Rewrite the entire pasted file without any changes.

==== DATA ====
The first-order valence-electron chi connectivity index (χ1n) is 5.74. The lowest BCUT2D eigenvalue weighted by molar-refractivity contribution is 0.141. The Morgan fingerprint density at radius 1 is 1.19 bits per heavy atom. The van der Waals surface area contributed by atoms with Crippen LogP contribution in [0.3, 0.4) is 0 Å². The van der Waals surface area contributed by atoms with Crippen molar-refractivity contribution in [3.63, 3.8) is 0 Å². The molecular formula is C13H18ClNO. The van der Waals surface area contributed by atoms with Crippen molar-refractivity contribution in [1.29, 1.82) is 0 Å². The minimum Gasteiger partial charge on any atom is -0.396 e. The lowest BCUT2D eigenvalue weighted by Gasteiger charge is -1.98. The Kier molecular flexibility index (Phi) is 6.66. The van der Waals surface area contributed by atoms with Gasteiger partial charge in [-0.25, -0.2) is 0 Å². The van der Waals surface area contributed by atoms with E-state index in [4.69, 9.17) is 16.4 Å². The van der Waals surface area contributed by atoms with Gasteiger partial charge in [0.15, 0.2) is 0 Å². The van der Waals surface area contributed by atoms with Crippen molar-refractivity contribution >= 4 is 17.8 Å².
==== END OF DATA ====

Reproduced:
The first-order valence-electron chi connectivity index (χ1n) is 5.74. The lowest BCUT2D eigenvalue weighted by molar-refractivity contribution is 0.141. The Morgan fingerprint density at radius 1 is 1.19 bits per heavy atom. The van der Waals surface area contributed by atoms with Crippen LogP contribution in [0.3, 0.4) is 0 Å². The van der Waals surface area contributed by atoms with Crippen molar-refractivity contribution in [3.63, 3.8) is 0 Å². The molecular formula is C13H18ClNO. The van der Waals surface area contributed by atoms with Crippen molar-refractivity contribution in [1.29, 1.82) is 0 Å². The minimum Gasteiger partial charge on any atom is -0.396 e. The lowest BCUT2D eigenvalue weighted by Gasteiger charge is -1.98. The Kier molecular flexibility index (Phi) is 6.66. The van der Waals surface area contributed by atoms with Gasteiger partial charge in [-0.25, -0.2) is 0 Å². The van der Waals surface area contributed by atoms with E-state index in [4.69, 9.17) is 16.4 Å². The van der Waals surface area contributed by atoms with Gasteiger partial charge in [0.15, 0.2) is 0 Å². The van der Waals surface area contributed by atoms with Crippen molar-refractivity contribution >= 4 is 17.8 Å².